IN: Tell me a little bit about yourself, your background and why you got in the District 2 race.
Radcliffe: My name is David Radcliffe and I have been an insurance agent with Underwood Anderson Insurance for 28 years, had a career a Prudential many years before that. I have been involved in small business in my insurance career, I have been involved with all types and sizes of businesses. Personally, with my family. We’ve owned and managed some commercial rental buildings. Me and my wife, we’ve personally owned, Breeze Mini Storage. We’ve owned, operated and managed that. We’ve done that for the past ten or 12 years, more than that, about 14 years.
I have been involved with—I have a Facebook page I’m gonna refer you to here in just a little while, a webpage where I have all this stuff listed out.
I live in south Santa Rosa County, I’ve lived here since I was 9-years-old, moved over from Escambia County. Went to Gulf Breeze High School, Pensacola Junior College, UWF, graduated and have a degree in business management from UWF.
Owning and operating, owning these businesses and buildings and everything, you just get—I think that’s what my campaign is kinda going to turn into is Of-All-the Stuff-Going-On-Right-Now-What’s-Bugging-David-Radcliffe-the-Most? That’s what my key issues are. The biggest thing right now is insurance. Two different types: homeowners insurance and the property casualty insurance market in Florida and dealing with the state-run Citizens program.
Tallahassee, down there, has totally let Citizens get out of hand and away from its original, core—to provide wind coverage in wind-prone areas. Before things get totally out of control, things need to be fixed. It has created a tremendous, unfunded exposure to all the residents of the state of Florida. If the big, bad storms ever hit Florida the assessments are going to be huge.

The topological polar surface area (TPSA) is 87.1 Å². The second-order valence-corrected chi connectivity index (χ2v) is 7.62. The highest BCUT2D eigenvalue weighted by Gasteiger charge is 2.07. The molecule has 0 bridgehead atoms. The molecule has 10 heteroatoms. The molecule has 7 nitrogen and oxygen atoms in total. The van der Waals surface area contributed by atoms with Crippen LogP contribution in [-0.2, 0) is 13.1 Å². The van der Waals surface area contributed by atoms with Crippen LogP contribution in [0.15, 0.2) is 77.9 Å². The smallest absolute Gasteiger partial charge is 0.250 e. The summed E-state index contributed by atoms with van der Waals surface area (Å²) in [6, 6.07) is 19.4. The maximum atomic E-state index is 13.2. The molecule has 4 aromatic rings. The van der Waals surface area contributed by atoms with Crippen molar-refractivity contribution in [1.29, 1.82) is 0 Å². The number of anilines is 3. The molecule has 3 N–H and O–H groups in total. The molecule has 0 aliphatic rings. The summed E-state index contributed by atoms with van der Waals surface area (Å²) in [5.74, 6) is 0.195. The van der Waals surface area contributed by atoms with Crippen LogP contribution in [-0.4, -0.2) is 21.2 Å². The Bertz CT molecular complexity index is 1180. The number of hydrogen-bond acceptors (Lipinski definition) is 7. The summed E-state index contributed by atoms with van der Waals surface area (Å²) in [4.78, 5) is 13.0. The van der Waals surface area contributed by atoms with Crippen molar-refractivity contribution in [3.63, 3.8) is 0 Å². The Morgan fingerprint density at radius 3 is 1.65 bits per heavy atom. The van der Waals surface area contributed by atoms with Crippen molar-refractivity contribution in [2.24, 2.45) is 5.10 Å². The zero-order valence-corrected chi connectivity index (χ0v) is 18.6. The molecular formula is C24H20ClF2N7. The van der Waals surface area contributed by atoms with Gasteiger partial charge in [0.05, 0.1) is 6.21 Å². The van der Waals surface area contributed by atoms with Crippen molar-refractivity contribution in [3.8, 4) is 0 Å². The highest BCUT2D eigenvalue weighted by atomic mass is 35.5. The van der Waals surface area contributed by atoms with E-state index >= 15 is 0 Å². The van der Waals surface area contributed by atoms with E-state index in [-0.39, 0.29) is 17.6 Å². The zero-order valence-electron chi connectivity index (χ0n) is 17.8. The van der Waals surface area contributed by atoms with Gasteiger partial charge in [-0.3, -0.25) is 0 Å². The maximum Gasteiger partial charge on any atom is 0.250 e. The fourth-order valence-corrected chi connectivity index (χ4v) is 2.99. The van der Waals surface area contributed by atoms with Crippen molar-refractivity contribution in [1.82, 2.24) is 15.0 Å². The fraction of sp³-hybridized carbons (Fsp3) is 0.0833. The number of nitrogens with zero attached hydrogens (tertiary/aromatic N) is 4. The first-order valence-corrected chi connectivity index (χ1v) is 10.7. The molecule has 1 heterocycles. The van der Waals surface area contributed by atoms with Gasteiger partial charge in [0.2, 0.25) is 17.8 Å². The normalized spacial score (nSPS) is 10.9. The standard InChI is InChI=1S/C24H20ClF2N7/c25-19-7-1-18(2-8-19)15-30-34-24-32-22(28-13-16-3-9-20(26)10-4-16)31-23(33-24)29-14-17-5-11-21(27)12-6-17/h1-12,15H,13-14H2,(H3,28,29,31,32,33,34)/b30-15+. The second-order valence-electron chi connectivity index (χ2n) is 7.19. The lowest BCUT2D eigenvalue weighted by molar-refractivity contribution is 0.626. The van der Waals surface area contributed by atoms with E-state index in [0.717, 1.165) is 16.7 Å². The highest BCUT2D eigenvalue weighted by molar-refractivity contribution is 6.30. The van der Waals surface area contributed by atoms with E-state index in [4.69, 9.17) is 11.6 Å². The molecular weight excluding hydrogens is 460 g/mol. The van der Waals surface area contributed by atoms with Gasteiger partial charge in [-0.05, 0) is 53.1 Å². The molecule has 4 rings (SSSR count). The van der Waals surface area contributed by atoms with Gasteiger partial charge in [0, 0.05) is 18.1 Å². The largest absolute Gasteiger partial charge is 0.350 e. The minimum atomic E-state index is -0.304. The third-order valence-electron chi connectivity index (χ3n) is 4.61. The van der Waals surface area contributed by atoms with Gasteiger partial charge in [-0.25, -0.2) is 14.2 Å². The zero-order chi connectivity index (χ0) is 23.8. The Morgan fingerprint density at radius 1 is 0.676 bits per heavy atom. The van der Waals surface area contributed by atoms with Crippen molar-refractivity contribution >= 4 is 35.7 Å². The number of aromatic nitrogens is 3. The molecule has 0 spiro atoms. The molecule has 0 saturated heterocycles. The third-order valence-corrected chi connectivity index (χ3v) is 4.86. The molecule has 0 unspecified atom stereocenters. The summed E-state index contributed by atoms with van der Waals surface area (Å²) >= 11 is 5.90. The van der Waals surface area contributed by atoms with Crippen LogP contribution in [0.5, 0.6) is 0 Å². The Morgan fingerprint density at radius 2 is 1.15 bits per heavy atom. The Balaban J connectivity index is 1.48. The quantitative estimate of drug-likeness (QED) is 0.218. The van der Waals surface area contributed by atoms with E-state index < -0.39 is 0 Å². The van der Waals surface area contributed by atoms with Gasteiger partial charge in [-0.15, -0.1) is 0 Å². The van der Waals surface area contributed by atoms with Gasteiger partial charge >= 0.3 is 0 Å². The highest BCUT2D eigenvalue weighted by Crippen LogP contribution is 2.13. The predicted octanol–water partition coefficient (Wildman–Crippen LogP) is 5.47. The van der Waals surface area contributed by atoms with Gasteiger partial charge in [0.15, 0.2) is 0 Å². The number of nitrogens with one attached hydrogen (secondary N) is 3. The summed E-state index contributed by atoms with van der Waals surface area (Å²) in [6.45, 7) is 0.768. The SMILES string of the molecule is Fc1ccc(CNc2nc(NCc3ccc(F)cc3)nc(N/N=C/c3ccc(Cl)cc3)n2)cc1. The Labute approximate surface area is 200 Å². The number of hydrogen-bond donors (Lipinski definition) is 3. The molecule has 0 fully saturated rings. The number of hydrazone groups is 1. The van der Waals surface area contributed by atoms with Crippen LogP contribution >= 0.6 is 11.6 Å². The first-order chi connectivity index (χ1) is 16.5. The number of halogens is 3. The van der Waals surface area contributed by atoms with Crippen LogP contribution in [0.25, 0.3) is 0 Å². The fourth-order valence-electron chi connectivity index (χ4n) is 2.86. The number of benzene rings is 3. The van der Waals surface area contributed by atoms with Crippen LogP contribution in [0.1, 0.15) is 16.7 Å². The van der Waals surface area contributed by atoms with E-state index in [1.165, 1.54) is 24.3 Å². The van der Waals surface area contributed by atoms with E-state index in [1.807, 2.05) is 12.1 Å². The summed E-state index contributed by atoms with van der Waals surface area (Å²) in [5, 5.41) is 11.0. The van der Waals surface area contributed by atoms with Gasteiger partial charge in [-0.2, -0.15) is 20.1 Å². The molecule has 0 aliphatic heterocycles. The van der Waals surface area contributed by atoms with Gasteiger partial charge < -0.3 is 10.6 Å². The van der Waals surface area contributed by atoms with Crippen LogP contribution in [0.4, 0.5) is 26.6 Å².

On the health insurance side of it, that’s something I think the legislature and what they’re doing down there now—health insurance got so mixed up, I ended up getting out of the health insurance business many years ago. Now it’s coming back down, I pay for my own employees, for all their health insurance. And the cost of that to me, and every other small business in Florida, and even big business in Florida, is I’m afraid what’s going to happen, it’s going to skyrocket and get out of control.
On the individual side and on the group side and on the—it looks like Florida’s going to make a decision on the Medicaid program, do the best that we can to handle the Medicaid programs.
BP money. When BP money comes, my opinion right now is that if the BP money—the current legislative delegation has done a great job of trying to direct, the eight most-effected counties in Florida will the ones benefit the most from the BP RESTORE money, but what I see is going to happen is, in this area, I think we’re dreaming if we think that BP money is going to flow and come right straight to us. There will be so many people trying to put their hands on it at every level, from the federal to the state. Trying to get that money here, to Pensacola, is going to be—I think we’re dreaming, people are dreaming if they think that money is going to get here.
And then, two, the next thing that I see happening, I can’t believe the people that are lining up trying to figure out how in the world to spend this money if it ever does show up. We have to have a good plan in place, we have to know how we’re going to spend it. Spend it on items that are going to help generate sustained job growth, tourism and the development of the economy of this area. I do not want to see that money frittered away on all kinds of wild plans.
I think the money should be—there’s groups and organizations out there, people that are already bringing lots of tourists to Pensacola Beach, the High Point Hotel, the Holiday Inn, the Hilton over there. Those guys already have in place an advertising program that are bringing tourists to Pensacola. Those are the kind of people, in my opinion, that need to continue getting, that need to have supplemental money, extra money, they know how to do it, they’re professionals at it. Help them. Don’t go out and create some kind of new bureaucracy to try to spend that money. Figure out how to get it to those guys.
Tourism and jobs.
Fishing regulations. You know, the state of Florida is already trying to buck the federal system. Might cost us in the end, but continue to fight for the fishing regulations. Get it to where it’s more understandable, to where you don’t have to take your lawyer with you just to go fishing.
Small business, and its regulations and everything. My brother’s a contractor trying to do business in Escambia County. He has clients, they want to build buildings over there. They’re already established, already got millions of dollars invested in southwest Escambia County, wants to grow.